By C. Thi Nguyen
August 26, 2009
Only then will you find Taurat Tandoori, on the edge of Koreatown. The banners outside the restaurant advertise not only its halal Indian-Bangladeshi menu but also halal Chinese, hamburgers and, remarkably, Korean BBQ -- and a billiards table, free for customers only.
Inside, there's a steam table full of curries and dals.
But any worries these signs might generate must fall to the evidence of pure taste: Taurat is a true, uncut hunk of Islamic Indian glory.
The place is half halal meat market and half local hangout. Neighborhood kids wander in, turn on a Bollywood action movie, shoot some pool and argue about cars. Somebody you thought was a customer will get up from a meal and help bring out your food.
The walls are painted a bright, fresh orange and covered with enormous butterflies. Some of the tables are underneath faux gazebos, and an arrangement of cut tree branches hangs from the ceiling, which suggests that you are not, in fact, in a strip mall but instead outdoors, at a Bangladeshi family garden party.
There's only one copy of the menu, and it sometimes gets lost. You can order off it all day long; anything not already on the steam table gets made fresh.
If it's your first time, ordering is easy: Get the goat. Goat is the heart of the Taurat experience -- the restaurant has some of the sweetest, most tender goat in town.
Goat curry features big bone-in hunks of it, sitting in a bowl of glowing orange liquid. The liquid is the essence of goat, extracted into a buttery broth and mixed with a cardamom-intense spice paste. It's glorious; there are frequently cross-table fencing matches with hunks of fresh nan for the last savory driblet of goat sauce.
Taurat may be a casual place, but owner Mohammed Hossain is fastidious, ensuring the freshness and quality of his meat by personally buying and slaughtering all his own goat, lamb and beef, to strict halal standards, meaning he follows the dietary practices required by Islamic law. The meat must be fresh, so Hossain makes regular trips to Fresno's stockyards. And it must be butchered properly, which is why he does it himself.
Goat biryani is magical, a stripped-down dish of goat curry, rice and butter, melded into one. The taste of good butter permeates every bite. The addition of rice expands the goat flavor. Like a drop of water in a glass of bourbon, a little dilution opens up the intense, concentrated flavors and makes them bloom.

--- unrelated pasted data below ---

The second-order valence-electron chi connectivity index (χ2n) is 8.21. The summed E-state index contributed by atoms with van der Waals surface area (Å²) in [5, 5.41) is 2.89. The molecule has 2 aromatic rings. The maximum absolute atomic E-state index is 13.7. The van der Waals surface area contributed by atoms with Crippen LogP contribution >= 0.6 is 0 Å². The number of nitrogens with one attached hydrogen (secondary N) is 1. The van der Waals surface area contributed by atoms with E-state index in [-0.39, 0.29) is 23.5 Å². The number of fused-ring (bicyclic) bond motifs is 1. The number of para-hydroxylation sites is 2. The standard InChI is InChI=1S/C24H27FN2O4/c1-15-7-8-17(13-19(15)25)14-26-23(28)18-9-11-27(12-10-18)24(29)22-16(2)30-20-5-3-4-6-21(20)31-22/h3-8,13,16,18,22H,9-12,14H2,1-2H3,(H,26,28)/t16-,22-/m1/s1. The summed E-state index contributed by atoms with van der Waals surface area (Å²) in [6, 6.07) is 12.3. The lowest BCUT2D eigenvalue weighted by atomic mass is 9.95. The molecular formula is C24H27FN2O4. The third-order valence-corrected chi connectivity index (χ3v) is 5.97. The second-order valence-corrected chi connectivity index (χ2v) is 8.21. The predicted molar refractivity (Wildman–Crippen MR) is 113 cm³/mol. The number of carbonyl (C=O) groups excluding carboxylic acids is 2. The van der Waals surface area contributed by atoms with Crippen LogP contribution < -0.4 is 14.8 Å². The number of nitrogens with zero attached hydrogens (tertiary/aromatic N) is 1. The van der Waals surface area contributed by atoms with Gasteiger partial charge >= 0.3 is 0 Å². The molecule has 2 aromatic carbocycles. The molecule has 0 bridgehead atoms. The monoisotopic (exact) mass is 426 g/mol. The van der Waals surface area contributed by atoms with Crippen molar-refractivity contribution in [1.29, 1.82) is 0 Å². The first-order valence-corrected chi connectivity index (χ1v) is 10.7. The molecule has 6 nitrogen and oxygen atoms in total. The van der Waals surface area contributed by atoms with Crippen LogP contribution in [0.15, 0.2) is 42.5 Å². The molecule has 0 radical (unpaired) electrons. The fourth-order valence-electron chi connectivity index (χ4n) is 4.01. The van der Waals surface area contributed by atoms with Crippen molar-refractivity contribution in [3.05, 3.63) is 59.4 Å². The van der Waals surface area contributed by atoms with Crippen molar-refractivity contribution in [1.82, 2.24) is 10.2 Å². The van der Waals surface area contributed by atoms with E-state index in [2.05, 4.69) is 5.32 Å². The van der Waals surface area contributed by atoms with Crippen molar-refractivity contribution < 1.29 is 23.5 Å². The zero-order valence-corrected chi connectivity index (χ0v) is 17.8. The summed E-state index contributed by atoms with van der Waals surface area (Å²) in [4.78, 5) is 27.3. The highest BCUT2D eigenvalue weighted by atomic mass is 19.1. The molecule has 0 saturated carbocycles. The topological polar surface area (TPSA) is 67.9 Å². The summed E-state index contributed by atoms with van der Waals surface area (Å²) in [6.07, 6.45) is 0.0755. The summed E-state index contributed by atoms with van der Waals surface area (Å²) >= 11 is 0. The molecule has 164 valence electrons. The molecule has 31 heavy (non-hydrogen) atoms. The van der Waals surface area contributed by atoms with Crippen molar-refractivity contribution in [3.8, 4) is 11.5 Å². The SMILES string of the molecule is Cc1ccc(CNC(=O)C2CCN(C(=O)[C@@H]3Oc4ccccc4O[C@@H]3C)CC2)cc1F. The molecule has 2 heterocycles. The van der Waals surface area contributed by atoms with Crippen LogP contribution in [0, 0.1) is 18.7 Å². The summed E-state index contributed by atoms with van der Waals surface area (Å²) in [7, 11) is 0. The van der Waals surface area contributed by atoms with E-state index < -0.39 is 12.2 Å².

Goat korma is the loveliest and quietest of the gang -- a lush curry, full of the gentle sweetness of fresh cream soaking into the delicious goat hunks. Little hidden sprinkles of fried, caramelized onion add a surprising bit of extra-sweet crunch to the lushness.
Hossain and his wife, Aliza, are from Bangladesh. They own the place together and, Mohammed says proudly, do all the cooking themselves. Mohammed is in charge of the tandoori and the meat; Aliza does the curries. Their cooking is full of the jolt of raw ginger, the bite of pepper.
Hot, hot vindaloo
Chief among these is the intense vindaloo seekh kebab. You may have to do some work even getting the dish; Mohammed may repeatedly warn you about its heat and give it to you only if you're really determined. It's gorgeous -- long, red-pink rolls of dense, heavily spiced ground beef, on a sizzling cast-iron platter. Bits of herb and charred onion cling to the outside of the kebab.
Surprisingly large hunks of hot green chile lurk in the meat. But it isn't just for the sake of macho posturing; this is a kebab made out of love for the taste of chiles. The ground beef is almost a base, designed to support the taste of fresh chile. Douse it in mint chutney and roll it in fluffy fresh nan, for balance. It comes with a salad, which you'll need to cool the burn.
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